In related work, the team is testing enzymes produced by beneficial, edible mushrooms, determining the enzymes’ prowess as “biodestroyers” of aflatoxins. Several mushrooms in the Phoma genus appear to be promising sources of aflatoxin-degrading enzymes.

Both the U.S. and Russian teams are also curious to know how, precisely, the most promising natural compounds and enzymes succeed in disrupting the inner workings of harmful fungi. In particular they want to discover how the compounds and enzymes reduce a fungus’s ability to grow, to defend itself against fungicides, and—in the case of certain Aspergillus species—to produce aflatoxins.

The project is one of many collaborations with the former Soviet Union that are administered by ARS’s Beltsville, Maryland-based Office of International Research Programs.In fiscal year 2010, the U.S. Department of State provided about $1 million to fund these collaborations.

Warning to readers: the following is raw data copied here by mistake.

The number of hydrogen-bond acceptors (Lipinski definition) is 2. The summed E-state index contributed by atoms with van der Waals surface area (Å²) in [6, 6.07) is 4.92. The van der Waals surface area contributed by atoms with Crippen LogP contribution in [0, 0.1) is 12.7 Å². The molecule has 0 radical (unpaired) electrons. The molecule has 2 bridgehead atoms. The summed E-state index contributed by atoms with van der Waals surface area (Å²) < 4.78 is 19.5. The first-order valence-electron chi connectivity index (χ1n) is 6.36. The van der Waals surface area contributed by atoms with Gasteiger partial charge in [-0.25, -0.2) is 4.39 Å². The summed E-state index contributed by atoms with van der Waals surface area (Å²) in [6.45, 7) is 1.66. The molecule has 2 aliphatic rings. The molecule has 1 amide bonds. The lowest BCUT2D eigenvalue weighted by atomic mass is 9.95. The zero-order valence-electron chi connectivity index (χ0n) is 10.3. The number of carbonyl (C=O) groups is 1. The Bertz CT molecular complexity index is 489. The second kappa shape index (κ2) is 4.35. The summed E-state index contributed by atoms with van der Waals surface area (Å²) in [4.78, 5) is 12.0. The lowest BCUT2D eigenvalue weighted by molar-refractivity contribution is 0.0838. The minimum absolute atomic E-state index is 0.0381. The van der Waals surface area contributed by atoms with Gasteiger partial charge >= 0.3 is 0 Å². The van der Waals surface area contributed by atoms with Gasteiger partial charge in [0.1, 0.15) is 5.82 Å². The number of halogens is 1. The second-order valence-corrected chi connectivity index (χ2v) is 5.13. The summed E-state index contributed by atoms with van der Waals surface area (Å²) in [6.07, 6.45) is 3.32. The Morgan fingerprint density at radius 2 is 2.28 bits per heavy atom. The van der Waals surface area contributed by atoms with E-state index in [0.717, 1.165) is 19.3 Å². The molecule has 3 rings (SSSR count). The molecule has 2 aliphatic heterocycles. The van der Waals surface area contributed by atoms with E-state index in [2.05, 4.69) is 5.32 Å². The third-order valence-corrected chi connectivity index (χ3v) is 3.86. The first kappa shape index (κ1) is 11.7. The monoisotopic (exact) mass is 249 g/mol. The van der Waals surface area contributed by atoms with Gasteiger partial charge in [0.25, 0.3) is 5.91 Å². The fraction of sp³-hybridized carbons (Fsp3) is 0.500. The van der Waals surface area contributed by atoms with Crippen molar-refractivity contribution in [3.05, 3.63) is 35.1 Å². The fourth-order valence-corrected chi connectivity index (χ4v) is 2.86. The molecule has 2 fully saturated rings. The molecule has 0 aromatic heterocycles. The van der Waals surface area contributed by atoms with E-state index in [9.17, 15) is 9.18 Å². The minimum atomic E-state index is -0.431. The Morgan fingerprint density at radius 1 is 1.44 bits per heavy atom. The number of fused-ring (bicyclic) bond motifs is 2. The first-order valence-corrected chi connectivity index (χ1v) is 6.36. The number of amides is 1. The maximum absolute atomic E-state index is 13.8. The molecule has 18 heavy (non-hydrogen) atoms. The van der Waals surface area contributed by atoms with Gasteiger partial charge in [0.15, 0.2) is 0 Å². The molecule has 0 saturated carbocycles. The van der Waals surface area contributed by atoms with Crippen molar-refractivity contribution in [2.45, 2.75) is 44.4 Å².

Other ARS international partnerships target other problematic microbes. Here’s a quick look at two of those projects.

To determine the presence of Salmonella, Listeria, and non-O157:H7 E. coli in beef samples, technician (right) collects surface samples from boneless beef trim as microbiologist prepares a sample for eventual analysis: Click here for full photo caption.
To determine the presence of Salmonella, Listeria, and non-O157:H7 E. coli in beef samples, technician Greg Smith (right) collects surface samples from boneless beef trim as microbiologist Mick Bosilevac prepares a sample for eventual analysis.